They'd lost Steve, Angie's dreams of acting had gone up in smoke, her girl hadn't waited, and she was back living with her Ma who didn't understand how Angie could've spent all those years surrounded by soldiers and not found one to put a ring on her finger.
Angie had been tempted, sure. Mrs. Howard Stark was guaranteed a nice life, and it wasn't like Howard didn't know that theirs would have to be a marriage with no hanky-panky. Angie had seen him looking at Steve the same way he looked at girls, the same way Angie looked at girls, the way she was looking at Peggy, only without any of Angie's catholic guilt and shame; they'd even talked about it some.
But-- "C'mon, Howie, what if you meet a girl you really want to marry some day."
Angie's move to London, her job with the SIS, and her introduction to Jarvis and Ana, that was all Howard still trying to do right by her.
"I want you to know that I'd usually take a girl to the pictures," said Angie. She and Peggy were sitting in a parked car at one end of an alley; Jarvis stood at the other end with his hat pulled low over his face, his efforts to appear inconspicuous making him all the more obvious.
Staking out some goon they suspected of trying to buy one of Howard's missing inventions wasn't exactly Angie's idea of showing a girl a good time, but apparently it was Peggy's.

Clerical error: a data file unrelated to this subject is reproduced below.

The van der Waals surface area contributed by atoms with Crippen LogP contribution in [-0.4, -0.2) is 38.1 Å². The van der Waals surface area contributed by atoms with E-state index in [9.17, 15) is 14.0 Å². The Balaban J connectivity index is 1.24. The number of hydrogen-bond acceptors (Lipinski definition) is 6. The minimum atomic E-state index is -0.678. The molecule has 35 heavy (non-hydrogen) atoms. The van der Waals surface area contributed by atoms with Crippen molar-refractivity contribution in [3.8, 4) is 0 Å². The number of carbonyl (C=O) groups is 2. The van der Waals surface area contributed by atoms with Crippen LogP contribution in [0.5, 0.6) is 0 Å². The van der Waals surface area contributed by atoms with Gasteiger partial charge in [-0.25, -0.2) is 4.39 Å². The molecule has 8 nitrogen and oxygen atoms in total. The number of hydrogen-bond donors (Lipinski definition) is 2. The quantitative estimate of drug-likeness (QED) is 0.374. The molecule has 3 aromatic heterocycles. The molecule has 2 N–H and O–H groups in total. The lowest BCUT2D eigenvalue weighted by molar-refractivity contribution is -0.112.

It wasn't like Angie could've asked Smythe and Carstairs for backup anyway, and it turned out that Peggy was a pretty good shot; her father had taught her and her brother when they'd been children. They'd driven out of London one Sunday and shot empty whisky bottles with Angie's pistol and an old rifle that belonged to Peggy's family.
Angie had never cared much for guns; she only carried one because she wasn't allowed in the field without one, but she was an indifferent shot at best. She did like the strong way Peggy stood when she was holding a gun, the look of concentration on her face while she aimed.
Twenty minutes later and the goon had knocked Jarvis into a load of trashcans, and yanked Angie's gun straight up so that she fired into the air, when Peggy struck him across the shoulders with a dustbin lid. The guy turned in surprise and Peggy brought her knee up into his guts, and when he doubled over she clocked him right across the jaw.